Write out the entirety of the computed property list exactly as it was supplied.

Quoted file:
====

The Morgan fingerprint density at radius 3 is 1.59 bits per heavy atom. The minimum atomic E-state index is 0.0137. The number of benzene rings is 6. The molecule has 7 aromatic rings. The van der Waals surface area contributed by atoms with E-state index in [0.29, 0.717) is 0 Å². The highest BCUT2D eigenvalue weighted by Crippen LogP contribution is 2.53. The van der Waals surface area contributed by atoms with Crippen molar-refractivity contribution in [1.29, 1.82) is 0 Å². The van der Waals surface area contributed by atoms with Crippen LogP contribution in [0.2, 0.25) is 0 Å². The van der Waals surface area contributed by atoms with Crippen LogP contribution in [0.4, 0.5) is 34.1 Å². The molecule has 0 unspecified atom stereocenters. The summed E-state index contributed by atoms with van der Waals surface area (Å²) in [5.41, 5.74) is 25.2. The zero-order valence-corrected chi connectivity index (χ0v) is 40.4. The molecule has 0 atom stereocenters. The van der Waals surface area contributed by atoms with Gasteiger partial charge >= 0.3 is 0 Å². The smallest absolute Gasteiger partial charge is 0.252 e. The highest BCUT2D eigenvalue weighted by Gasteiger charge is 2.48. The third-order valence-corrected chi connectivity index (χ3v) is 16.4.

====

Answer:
The Morgan fingerprint density at radius 3 is 1.59 bits per heavy atom. The minimum atomic E-state index is 0.0137. The number of benzene rings is 6. The molecule has 7 aromatic rings. The van der Waals surface area contributed by atoms with E-state index in [0.29, 0.717) is 0 Å². The highest BCUT2D eigenvalue weighted by Crippen LogP contribution is 2.53. The van der Waals surface area contributed by atoms with Crippen molar-refractivity contribution in [1.29, 1.82) is 0 Å². The van der Waals surface area contributed by atoms with Crippen LogP contribution in [0.2, 0.25) is 0 Å². The van der Waals surface area contributed by atoms with Crippen LogP contribution in [0.4, 0.5) is 34.1 Å². The molecule has 0 unspecified atom stereocenters. The summed E-state index contributed by atoms with van der Waals surface area (Å²) in [5.41, 5.74) is 25.2. The zero-order valence-corrected chi connectivity index (χ0v) is 40.4. The molecule has 0 atom stereocenters. The van der Waals surface area contributed by atoms with Gasteiger partial charge >= 0.3 is 0 Å². The smallest absolute Gasteiger partial charge is 0.252 e. The highest BCUT2D eigenvalue weighted by Gasteiger charge is 2.48. The third-order valence-corrected chi connectivity index (χ3v) is 16.4.